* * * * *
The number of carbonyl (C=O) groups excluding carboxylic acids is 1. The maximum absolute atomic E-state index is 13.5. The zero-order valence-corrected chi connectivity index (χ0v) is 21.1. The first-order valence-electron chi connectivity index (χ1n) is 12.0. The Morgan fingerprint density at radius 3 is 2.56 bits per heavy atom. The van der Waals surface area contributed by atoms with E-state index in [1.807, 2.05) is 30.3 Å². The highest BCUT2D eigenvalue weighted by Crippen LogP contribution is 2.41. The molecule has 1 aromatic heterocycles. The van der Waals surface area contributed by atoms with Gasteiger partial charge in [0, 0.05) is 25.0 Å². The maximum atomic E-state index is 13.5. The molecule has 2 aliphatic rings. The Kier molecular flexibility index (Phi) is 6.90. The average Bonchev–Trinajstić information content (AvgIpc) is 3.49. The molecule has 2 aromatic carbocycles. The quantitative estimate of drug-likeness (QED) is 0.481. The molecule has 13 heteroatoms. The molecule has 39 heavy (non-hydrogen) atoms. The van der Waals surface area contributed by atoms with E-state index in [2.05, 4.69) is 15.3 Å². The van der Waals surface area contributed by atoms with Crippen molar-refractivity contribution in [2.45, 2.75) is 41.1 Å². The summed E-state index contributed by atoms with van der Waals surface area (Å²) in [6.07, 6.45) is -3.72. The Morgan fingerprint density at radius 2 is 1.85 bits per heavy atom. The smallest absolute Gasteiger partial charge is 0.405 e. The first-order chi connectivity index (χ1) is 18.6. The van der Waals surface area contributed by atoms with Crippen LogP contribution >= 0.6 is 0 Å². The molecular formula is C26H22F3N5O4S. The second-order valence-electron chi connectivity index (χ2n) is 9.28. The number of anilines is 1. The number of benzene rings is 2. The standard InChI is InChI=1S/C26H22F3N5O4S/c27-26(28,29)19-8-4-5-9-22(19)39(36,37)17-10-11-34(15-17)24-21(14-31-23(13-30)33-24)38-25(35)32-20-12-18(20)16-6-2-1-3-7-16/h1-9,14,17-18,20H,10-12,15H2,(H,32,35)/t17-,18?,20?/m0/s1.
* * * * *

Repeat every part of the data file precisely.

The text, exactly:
The number of carbonyl (C=O) groups excluding carboxylic acids is 1. The maximum absolute atomic E-state index is 13.5. The zero-order valence-corrected chi connectivity index (χ0v) is 21.1. The first-order valence-electron chi connectivity index (χ1n) is 12.0. The Morgan fingerprint density at radius 3 is 2.56 bits per heavy atom. The van der Waals surface area contributed by atoms with E-state index in [1.807, 2.05) is 30.3 Å². The highest BCUT2D eigenvalue weighted by Crippen LogP contribution is 2.41. The molecule has 1 aromatic heterocycles. The van der Waals surface area contributed by atoms with Gasteiger partial charge in [0, 0.05) is 25.0 Å². The maximum atomic E-state index is 13.5. The molecule has 2 aliphatic rings. The Kier molecular flexibility index (Phi) is 6.90. The average Bonchev–Trinajstić information content (AvgIpc) is 3.49. The molecule has 2 aromatic carbocycles. The quantitative estimate of drug-likeness (QED) is 0.481. The molecule has 13 heteroatoms. The molecule has 39 heavy (non-hydrogen) atoms. The van der Waals surface area contributed by atoms with E-state index in [2.05, 4.69) is 15.3 Å². The van der Waals surface area contributed by atoms with Crippen molar-refractivity contribution in [2.45, 2.75) is 41.1 Å². The summed E-state index contributed by atoms with van der Waals surface area (Å²) in [6.07, 6.45) is -3.72. The Morgan fingerprint density at radius 2 is 1.85 bits per heavy atom. The smallest absolute Gasteiger partial charge is 0.405 e. The first-order chi connectivity index (χ1) is 18.6. The van der Waals surface area contributed by atoms with Crippen LogP contribution >= 0.6 is 0 Å². The molecular formula is C26H22F3N5O4S. The second-order valence-electron chi connectivity index (χ2n) is 9.28. The number of anilines is 1. The number of benzene rings is 2. The standard InChI is InChI=1S/C26H22F3N5O4S/c27-26(28,29)19-8-4-5-9-22(19)39(36,37)17-10-11-34(15-17)24-21(14-31-23(13-30)33-24)38-25(35)32-20-12-18(20)16-6-2-1-3-7-16/h1-9,14,17-18,20H,10-12,15H2,(H,32,35)/t17-,18?,20?/m0/s1.